Even as the two presidents fence over second-tier issues this week, Karzai is well aware of the 800-pound gorilla that now sits quietly and menacingly in the back of their meeting rooms. This gorilla will soon usher in Obama-Karzai Round II, a round in which Obama can regain the upper hand. Expect round II to begin shortly before July 2011 - that is when Obama's unspecified troop withdrawals from Afghanistan are slated to begin.
Karzai is not likely to raise that subject this week since Obama holds most of the cards on this issue. Instead, expect him to go on the offensive and stress that Washington can't expect Afghans to fight and die if the United States will not make a long-term commitment to Afghan security. That would mean keeping a large percentage of the expected 100,000 U.S. troops (not yet all in country) in Afghanistan for an indefinite and unspecified period. It also would mean an indefinite commitment of billions of U.S. dollars to Kabul.
Here's what Obama should do to regain his ultimate bargaining advantages and protect U.S. interests:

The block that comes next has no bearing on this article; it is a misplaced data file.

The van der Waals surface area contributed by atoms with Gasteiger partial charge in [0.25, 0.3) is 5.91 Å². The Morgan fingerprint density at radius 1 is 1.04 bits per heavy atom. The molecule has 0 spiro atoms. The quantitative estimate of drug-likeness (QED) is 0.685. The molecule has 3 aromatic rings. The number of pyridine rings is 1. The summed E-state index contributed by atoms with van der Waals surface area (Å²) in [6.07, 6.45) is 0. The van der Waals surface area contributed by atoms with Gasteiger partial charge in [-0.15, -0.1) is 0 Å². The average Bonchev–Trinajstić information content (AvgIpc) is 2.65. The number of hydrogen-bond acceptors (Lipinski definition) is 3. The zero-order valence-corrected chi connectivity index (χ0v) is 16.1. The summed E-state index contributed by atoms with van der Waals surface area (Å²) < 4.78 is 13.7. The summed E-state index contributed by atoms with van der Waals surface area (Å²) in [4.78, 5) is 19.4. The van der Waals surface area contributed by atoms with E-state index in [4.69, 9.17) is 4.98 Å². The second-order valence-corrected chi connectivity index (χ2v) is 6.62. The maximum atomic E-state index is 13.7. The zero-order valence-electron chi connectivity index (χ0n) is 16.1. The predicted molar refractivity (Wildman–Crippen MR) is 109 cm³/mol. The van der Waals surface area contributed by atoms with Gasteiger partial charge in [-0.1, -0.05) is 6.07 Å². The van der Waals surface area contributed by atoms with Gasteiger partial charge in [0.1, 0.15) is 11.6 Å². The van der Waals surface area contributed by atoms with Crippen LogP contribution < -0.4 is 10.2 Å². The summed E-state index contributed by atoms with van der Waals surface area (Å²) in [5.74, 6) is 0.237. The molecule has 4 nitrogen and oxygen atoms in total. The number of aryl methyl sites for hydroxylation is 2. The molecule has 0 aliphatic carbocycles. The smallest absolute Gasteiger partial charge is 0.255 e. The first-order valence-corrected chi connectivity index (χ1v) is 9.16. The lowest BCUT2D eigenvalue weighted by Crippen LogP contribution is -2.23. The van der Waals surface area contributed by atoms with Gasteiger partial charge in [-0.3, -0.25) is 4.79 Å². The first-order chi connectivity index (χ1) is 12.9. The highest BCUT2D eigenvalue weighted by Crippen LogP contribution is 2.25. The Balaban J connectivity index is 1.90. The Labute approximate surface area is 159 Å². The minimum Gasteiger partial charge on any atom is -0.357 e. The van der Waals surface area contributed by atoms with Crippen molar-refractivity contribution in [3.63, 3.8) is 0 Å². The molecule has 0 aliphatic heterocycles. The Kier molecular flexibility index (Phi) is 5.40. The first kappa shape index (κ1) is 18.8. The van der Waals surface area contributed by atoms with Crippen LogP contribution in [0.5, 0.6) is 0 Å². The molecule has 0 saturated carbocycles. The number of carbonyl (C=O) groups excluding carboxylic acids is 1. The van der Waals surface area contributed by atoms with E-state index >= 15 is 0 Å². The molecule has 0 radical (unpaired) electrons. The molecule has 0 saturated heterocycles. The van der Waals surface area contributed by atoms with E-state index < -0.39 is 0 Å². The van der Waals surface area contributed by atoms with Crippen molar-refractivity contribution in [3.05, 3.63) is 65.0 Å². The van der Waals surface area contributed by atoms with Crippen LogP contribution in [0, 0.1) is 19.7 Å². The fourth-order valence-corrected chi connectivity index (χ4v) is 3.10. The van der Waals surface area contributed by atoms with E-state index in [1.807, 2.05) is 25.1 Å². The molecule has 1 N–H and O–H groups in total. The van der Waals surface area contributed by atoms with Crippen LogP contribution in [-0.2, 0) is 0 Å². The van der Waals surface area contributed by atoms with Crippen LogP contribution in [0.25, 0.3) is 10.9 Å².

First, he should state firmly and flatly that the United States will begin withdrawals a little over a year from now—and will continue those withdrawals at a steady and careful pace. Such a statement will put the issue squarely on the table.
Second, he should stress Washington's strong desire to continue helping Afghans fight for their own freedom and independence with emergency troop support, military and economic aid, intelligence and logistical support etc., while also stressing that help depends on Afghans being willing and able to take on the main burdens of that fight.
Third, he should make clear that the United States will continue to secure its own interests, principally against international terrorists in Afghanistan and the region, by traditionally effective means: containment, deterrence, alliances, and divide-and-conquer strategies.